A few years ago the so-called “new atheists” made headlines attacking belief in God and questioning the value of religion. Some of the books by Sam Harris, Richard Dawkins, Daniel Dennett, and the late Christopher Hitchens even made best seller lists. There is much to commend these works. They have managed quite well to tear down the edifice of traditional supernatural religious belief, but they have failed to offer anything to take its place. They have lumped all religious perspectives together and denounced them all as intellectually invalid and morally reprehensible.
Humanism, however, offers a positive and affirming view of life without a supernatural God. I believe it is not enough to be critical of traditional religion and religious belief unless you can offer something to replace them. This is the difference between mere atheism, which is negative, and Humanism, which is positive and affirming. Humanism is much more than atheism. Atheism means denying the existence of a supernatural deity, but we human beings seek meaning and purpose, and we want to know how to live happy and fulfilling lives. Humanism offers those things, so I talk and write about what Humanism affirms, not what it denies, about Humanism as a morally responsible and joyous way of living.
A positive Humanism is not primarily about the supernatural beliefs we reject; it is about the values we stand FOR, and we stand for human well-being, human flourishing. We stand for social justice and equity for all people, for these affect the quality of life of everyone. Human-ism is about the worth and dignity of every human being. It is about respecting persons and caring about each person’s well-being, and it is opposed to whatever decreases the flourishing of any human being any where at any time.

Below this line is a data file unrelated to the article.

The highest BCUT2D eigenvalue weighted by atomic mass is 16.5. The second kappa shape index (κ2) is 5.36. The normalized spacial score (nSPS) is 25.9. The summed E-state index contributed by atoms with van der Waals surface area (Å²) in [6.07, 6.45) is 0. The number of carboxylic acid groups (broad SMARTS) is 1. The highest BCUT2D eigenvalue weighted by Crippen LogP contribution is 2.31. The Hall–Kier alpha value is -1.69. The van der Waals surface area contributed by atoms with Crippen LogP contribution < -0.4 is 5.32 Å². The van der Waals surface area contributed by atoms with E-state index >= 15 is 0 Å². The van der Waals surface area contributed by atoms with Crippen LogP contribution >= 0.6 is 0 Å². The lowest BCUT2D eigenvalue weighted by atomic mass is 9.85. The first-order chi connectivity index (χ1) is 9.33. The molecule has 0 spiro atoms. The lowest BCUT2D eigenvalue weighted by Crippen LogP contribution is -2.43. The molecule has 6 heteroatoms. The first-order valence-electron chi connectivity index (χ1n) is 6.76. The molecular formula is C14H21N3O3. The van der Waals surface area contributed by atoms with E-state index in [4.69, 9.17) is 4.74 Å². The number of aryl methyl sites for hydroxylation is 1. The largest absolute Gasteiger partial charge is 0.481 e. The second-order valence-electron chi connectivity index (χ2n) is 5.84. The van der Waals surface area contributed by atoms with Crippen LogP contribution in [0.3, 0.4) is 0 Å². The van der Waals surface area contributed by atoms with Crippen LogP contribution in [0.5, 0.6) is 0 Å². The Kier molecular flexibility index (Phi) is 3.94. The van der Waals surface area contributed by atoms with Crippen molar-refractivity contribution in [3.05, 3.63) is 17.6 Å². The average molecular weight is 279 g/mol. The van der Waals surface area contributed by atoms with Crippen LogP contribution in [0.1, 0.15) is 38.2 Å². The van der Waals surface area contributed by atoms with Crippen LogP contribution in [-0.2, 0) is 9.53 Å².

When it comes to religion, most people, I believe, assume we have only two alternatives: either accept traditional religion or reject it. But there is a third alternative -- humanism, which includes the best values and principles of traditional religion without requiring us to believe in the superstitions, irrational beliefs and dogmas of traditional religions, but not leaving us adrift without meaningful convictions and a reason to live that is the danger of atheism and agnosticism. For those of us for whom the stories and myths of traditional religion have lost their power as well as their believability, and for whom reason and intellectual honesty are central, this third way can make a lot of sense.
Humanism has two branches -- religious Humanism and secular Humanism. They have the same beliefs. The major difference is that religious Humanists find value in being part of a community of people with similar values and beliefs whereas most secular Humanists choose not to be part of such a community. Some religious Humanists prefer to be known as “congregational Humanists” since the word religious has theistic connotations to most people.
So I suggest that Humanism offers a third way, a way that includes the best of the critique of traditional religions of people like Richard Dawkins and Sam Harris, and the best values of the traditional religions. It is a lifestance that makes sense today in the 21st century, that speaks to our time in a meaningful and powerful way, a perspective grounded in the natural, not in the supernatural; a perspective that emphasizes the worth and dignity of human beings rather than the glory of God; and a perspective that understands living well and social responsibility to be of far greater importance than personal piety.